Wednesday, November 19, 2014

Love and Ordinary Creatures by Gwyn Hyman Rubio

This is not your average love story, or even your average pet story. It's no Marley and Me, Incredible Journey, or any of the movies and books that claim to be from the point of view of a pet -- at least not from the point of view of the parrot in this book. It's not a "One day I hope to be the person my dog thinks I am", either, as the humans involved vastly underestimate the thought process and intelligence of the particular bird involved. From the human viewpoint, it was a whole lot less complex, but the reader is only treated to that p.o.v. via overheard conversations between human characters.

Caruso is one of the most passionate central characters to grace the pages between book covers in a while. That he happens to be a parrot doesn't lessen the intensity of the story. Set on the Outer Banks of North Carolina, in the 1990's, Caruso's world is centered on Clarissa, with whom he now lives, and who he loves desperately. He learned about love, albeit obsessive love, from his previous owner, whose heart never relinquished its hold on a childhood sweetheart, loved and lost. How this translates into the obsessive love Caruso carries for Clarissa, how his world shakes and tilts when Clarissa begins a relationship with a man, and how life resolves it all play out a large part of the book. Another another piece of the book intermingles descriptions of Caruso's memories of life in the wild, the world he was snatched from at a tender age, giving the  story a different depth.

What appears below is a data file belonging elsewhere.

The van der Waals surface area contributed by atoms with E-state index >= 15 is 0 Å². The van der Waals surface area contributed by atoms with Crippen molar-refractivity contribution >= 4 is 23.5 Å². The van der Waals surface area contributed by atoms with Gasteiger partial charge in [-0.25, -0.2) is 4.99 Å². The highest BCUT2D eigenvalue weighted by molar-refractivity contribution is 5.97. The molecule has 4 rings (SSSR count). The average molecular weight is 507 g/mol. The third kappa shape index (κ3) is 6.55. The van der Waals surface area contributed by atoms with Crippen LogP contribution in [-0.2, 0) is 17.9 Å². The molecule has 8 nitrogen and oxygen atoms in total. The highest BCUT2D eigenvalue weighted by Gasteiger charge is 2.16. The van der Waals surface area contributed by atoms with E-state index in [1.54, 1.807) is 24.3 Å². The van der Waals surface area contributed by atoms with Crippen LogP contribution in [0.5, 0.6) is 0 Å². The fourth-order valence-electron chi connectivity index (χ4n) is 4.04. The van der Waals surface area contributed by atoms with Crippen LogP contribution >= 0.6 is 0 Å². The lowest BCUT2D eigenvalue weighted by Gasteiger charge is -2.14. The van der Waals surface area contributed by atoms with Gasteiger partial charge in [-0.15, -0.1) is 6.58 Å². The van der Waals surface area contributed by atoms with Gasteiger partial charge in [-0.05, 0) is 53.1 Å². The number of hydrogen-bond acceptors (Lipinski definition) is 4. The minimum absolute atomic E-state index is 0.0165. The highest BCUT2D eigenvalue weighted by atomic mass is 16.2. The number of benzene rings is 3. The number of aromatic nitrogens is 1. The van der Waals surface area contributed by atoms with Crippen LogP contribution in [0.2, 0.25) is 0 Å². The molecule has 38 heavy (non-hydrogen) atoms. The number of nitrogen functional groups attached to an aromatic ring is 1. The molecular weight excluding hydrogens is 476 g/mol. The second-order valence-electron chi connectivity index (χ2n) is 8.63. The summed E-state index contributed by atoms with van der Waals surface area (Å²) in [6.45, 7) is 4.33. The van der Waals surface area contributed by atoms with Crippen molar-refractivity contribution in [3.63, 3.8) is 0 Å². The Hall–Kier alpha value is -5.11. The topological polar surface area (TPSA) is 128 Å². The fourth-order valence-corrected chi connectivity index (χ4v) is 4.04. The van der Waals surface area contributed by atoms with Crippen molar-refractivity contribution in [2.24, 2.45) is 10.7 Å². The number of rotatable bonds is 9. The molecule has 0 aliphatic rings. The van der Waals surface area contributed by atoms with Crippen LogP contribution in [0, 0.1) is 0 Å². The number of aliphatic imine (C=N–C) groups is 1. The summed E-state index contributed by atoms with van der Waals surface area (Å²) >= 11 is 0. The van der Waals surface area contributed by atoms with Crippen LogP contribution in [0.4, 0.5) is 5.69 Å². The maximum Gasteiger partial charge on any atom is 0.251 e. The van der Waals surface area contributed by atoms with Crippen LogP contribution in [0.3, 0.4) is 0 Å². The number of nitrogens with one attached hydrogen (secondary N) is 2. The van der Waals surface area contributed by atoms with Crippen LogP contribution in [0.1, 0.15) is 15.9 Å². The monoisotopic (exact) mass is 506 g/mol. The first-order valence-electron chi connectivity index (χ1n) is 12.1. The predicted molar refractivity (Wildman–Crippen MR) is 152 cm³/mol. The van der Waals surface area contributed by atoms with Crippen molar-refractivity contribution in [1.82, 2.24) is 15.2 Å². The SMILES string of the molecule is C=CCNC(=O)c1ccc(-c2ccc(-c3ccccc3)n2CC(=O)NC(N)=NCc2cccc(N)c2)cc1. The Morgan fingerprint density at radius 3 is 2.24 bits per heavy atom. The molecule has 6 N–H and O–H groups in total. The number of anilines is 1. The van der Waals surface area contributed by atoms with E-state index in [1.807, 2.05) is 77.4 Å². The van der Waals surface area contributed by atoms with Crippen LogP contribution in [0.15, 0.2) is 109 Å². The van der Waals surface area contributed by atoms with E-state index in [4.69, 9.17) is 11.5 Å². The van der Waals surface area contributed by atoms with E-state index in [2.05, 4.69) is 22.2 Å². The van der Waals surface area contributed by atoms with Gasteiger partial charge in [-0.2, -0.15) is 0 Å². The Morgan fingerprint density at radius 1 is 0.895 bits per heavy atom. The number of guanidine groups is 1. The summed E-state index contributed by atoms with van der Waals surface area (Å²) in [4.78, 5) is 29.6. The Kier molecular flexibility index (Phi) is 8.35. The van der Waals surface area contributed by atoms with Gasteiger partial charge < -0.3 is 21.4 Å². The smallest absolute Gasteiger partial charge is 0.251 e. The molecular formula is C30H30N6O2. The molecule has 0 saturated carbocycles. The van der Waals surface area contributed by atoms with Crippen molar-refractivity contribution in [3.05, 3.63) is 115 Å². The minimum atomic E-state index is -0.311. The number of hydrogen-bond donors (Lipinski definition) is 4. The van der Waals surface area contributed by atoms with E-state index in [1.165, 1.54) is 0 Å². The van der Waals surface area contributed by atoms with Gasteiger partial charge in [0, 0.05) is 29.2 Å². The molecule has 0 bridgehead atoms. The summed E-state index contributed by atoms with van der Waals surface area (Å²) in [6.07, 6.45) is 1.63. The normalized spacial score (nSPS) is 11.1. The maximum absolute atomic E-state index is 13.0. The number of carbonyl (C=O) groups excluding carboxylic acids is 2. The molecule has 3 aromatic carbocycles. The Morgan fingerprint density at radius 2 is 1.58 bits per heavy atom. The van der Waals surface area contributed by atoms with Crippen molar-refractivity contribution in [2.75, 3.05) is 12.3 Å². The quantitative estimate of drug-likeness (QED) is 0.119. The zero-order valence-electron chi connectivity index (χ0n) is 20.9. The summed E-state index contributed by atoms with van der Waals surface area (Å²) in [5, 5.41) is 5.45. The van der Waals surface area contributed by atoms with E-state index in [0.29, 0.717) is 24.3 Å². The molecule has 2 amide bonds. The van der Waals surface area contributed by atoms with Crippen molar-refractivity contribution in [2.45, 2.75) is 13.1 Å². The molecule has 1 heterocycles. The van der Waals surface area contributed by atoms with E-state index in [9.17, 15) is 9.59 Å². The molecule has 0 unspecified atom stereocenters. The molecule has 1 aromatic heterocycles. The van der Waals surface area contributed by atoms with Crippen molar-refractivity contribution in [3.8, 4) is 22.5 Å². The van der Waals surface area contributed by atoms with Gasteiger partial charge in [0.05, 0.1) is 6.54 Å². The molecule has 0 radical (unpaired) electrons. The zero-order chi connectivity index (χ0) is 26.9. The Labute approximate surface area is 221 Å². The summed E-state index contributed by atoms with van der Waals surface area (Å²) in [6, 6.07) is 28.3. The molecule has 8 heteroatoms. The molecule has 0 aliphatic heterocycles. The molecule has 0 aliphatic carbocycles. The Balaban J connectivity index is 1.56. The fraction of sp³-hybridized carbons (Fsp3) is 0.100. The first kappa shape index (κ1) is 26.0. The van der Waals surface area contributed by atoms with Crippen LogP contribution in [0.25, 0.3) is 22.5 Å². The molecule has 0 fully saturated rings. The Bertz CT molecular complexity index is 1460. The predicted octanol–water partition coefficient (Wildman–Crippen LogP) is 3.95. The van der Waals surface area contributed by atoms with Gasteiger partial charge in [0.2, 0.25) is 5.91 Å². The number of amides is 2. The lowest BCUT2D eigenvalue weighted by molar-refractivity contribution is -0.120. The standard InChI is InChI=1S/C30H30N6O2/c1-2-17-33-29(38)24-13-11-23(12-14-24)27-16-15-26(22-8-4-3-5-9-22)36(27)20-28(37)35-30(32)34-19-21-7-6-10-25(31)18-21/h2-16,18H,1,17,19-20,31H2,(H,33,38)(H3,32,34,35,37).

There were parts of this book that just grabbed me by the attention horns, and wouldn't let go -- until they did let go, and I found my mind wandering until the next phrase, or scene, or glimmering thought grabbed me again. This is a deeply passionate story.  I've rounded up to a 7/10 star because of those moments that caught me in a snare. Thank you LibraryThing and Ashland Creek Press for sending a copy along to me.

Tags: early-review-librarything, read, set-in-the-south, taught-me-something

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